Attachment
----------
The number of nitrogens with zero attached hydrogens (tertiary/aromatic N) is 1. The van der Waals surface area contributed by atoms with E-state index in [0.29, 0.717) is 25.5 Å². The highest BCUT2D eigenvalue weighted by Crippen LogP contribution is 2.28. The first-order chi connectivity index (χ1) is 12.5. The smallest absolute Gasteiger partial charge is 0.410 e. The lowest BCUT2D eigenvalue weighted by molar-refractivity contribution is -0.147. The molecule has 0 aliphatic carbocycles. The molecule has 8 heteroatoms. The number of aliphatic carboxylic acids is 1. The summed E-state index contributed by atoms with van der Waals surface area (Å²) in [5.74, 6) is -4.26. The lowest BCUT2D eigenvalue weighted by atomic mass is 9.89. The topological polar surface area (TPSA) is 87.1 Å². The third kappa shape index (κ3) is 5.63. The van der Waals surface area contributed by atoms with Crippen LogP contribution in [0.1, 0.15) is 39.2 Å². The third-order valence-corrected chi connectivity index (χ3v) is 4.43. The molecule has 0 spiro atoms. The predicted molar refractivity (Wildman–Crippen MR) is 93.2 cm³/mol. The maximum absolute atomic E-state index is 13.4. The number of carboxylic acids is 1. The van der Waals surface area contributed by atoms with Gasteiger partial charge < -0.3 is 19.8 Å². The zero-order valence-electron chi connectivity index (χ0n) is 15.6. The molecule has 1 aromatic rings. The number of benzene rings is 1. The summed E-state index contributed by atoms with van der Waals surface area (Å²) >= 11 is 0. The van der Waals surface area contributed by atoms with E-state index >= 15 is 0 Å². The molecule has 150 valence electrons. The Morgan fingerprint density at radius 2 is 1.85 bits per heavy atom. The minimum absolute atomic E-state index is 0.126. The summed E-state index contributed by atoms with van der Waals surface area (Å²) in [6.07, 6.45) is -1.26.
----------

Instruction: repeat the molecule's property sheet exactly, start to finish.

The number of nitrogens with zero attached hydrogens (tertiary/aromatic N) is 1. The van der Waals surface area contributed by atoms with E-state index in [0.29, 0.717) is 25.5 Å². The highest BCUT2D eigenvalue weighted by Crippen LogP contribution is 2.28. The first-order chi connectivity index (χ1) is 12.5. The smallest absolute Gasteiger partial charge is 0.410 e. The lowest BCUT2D eigenvalue weighted by molar-refractivity contribution is -0.147. The molecule has 0 aliphatic carbocycles. The molecule has 8 heteroatoms. The number of aliphatic carboxylic acids is 1. The summed E-state index contributed by atoms with van der Waals surface area (Å²) in [5.74, 6) is -4.26. The lowest BCUT2D eigenvalue weighted by atomic mass is 9.89. The topological polar surface area (TPSA) is 87.1 Å². The third kappa shape index (κ3) is 5.63. The van der Waals surface area contributed by atoms with Crippen LogP contribution in [0.1, 0.15) is 39.2 Å². The third-order valence-corrected chi connectivity index (χ3v) is 4.43. The molecule has 0 spiro atoms. The predicted molar refractivity (Wildman–Crippen MR) is 93.2 cm³/mol. The maximum absolute atomic E-state index is 13.4. The number of carboxylic acids is 1. The van der Waals surface area contributed by atoms with Gasteiger partial charge < -0.3 is 19.8 Å². The zero-order valence-electron chi connectivity index (χ0n) is 15.6. The molecule has 1 aromatic rings. The number of benzene rings is 1. The summed E-state index contributed by atoms with van der Waals surface area (Å²) >= 11 is 0. The van der Waals surface area contributed by atoms with E-state index >= 15 is 0 Å². The molecule has 150 valence electrons. The Morgan fingerprint density at radius 2 is 1.85 bits per heavy atom. The minimum absolute atomic E-state index is 0.126. The summed E-state index contributed by atoms with van der Waals surface area (Å²) in [6.07, 6.45) is -1.26.